Tuesday, June 22, 2021

It bears repeating…

By Rick Blechta

Yesterday’s post by Douglas concerning the perils of technology got me thinking.

Since the early days of “personal computers” (remember that term?), I’ve used these sometimes frustrating contraptions quite a lot for work. Early on, I used them to write arrangements for my students. It was far easier and convenient and when the little so-and-sos lost their music — a frequent occurrence — I could just print out another copy.

Later on, when I transitioned into full-time graphic design, I had to use computers because, well, no one did anything by hand anymore. Again they sped up the process and made complicated things easy. Plus, when the inevitable changes came in from clients, it was easy and quick to pivot in the required new direction. Seriously, I can’t imagine doing graphic design work without using a computer.

Along the way, I learned a bit about how these exceptionally complicated — and getting moreso all the time — machines worked.

The heart of any computer is storage of all work done using it. If one can’t recall their work, a computer is useless.

It’s also one of the weakest points. If the computational part of your computer breaks down, you can get it fixed. However, if the storage part craps out, well, to put it succinctly (and somewhat crudely), you’re screwed. In certain situations files can be retrieved, but let me assure you, it can be a very expensive process running into the several thousands of dollars.

If you use a computer to store your writing (or anything you do), you need to understand that it’s not a matter of if the storage device (generally a hard drive) will break, it’s when — because they all break down eventually.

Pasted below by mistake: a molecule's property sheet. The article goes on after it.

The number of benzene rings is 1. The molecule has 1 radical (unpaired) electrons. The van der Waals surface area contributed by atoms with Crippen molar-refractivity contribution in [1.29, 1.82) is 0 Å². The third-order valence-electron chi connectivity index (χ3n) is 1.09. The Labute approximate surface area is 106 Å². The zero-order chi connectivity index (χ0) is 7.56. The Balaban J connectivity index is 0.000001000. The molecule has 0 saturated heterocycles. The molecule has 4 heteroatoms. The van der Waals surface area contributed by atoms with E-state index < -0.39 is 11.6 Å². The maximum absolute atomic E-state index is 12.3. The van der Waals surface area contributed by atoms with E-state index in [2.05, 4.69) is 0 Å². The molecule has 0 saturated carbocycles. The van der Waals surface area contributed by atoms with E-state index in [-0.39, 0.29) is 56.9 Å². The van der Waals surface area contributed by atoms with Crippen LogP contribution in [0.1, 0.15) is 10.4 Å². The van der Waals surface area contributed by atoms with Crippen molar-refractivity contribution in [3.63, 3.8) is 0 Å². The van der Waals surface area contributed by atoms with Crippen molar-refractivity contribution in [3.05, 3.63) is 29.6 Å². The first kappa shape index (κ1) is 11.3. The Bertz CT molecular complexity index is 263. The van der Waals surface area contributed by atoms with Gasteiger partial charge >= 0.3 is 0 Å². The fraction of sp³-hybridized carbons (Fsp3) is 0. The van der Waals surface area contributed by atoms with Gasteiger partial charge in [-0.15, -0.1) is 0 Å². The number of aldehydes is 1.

I’ve written about this here on Type M before, so today I’m just reminding everyone — back up your work to multiple locations! Make it part of your daily workday. I have two storage hard drives containing my files and I also use offsite storage. I felt very smug about my two hard drives until a graphic design friend asked, “And what if your house burns down?”

Whether you’re a writer or not, you don’t want to lose files, period. There’s nothing more disheartening to hear of a colleague who didn’t take adequate precautions and lost precious (sometimes) months of hard work to the computer demons.

I heard of a writer who lost his entire manuscript of his just-completed novel when his hard drive died. He had to go back and rewrite the whole darn book.

Don’t be like him. Back up religiously to multiple locations every day!

1 comment:

Tanya said...

Any thoughts on the Cloud storage services in terms of one being better than another? I currently use Dropbox because it's easy and will probably upgrade to a paid account to gain more capacity. I'm on a PC that came with access to Microsoft's OneDrive, but I find that annoying and confusing, so I don't use it. I use the computer hard drive plus an external hard drive and want to copy more files to the Cloud. Will appreciate hearing any opinions/recommendations the Type M crew can offer.